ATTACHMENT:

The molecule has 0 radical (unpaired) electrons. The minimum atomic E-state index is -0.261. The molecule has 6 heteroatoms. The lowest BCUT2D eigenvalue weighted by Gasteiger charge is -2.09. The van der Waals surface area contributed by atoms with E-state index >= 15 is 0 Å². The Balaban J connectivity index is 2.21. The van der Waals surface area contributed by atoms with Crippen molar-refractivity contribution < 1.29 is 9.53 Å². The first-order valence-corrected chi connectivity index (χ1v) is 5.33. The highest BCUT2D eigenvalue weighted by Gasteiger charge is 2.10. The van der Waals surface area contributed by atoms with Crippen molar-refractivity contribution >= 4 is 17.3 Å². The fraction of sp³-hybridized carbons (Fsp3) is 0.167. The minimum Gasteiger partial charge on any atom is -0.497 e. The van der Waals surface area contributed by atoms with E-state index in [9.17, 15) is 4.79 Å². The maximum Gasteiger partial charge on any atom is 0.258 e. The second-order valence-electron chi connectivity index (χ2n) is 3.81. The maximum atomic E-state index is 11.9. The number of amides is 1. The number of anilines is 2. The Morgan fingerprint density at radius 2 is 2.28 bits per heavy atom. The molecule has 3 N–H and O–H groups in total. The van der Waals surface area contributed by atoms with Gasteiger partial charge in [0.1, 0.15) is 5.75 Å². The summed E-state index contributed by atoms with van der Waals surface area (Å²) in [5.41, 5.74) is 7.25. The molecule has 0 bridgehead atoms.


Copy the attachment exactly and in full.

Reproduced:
The molecule has 0 radical (unpaired) electrons. The minimum atomic E-state index is -0.261. The molecule has 6 heteroatoms. The lowest BCUT2D eigenvalue weighted by Gasteiger charge is -2.09. The van der Waals surface area contributed by atoms with E-state index >= 15 is 0 Å². The Balaban J connectivity index is 2.21. The van der Waals surface area contributed by atoms with Crippen molar-refractivity contribution < 1.29 is 9.53 Å². The first-order valence-corrected chi connectivity index (χ1v) is 5.33. The highest BCUT2D eigenvalue weighted by Gasteiger charge is 2.10. The van der Waals surface area contributed by atoms with Crippen molar-refractivity contribution >= 4 is 17.3 Å². The fraction of sp³-hybridized carbons (Fsp3) is 0.167. The minimum Gasteiger partial charge on any atom is -0.497 e. The van der Waals surface area contributed by atoms with E-state index in [9.17, 15) is 4.79 Å². The maximum Gasteiger partial charge on any atom is 0.258 e. The second-order valence-electron chi connectivity index (χ2n) is 3.81. The maximum atomic E-state index is 11.9. The number of amides is 1. The number of anilines is 2. The Morgan fingerprint density at radius 2 is 2.28 bits per heavy atom. The molecule has 3 N–H and O–H groups in total. The van der Waals surface area contributed by atoms with Gasteiger partial charge in [0.1, 0.15) is 5.75 Å². The summed E-state index contributed by atoms with van der Waals surface area (Å²) in [5.41, 5.74) is 7.25. The molecule has 0 bridgehead atoms.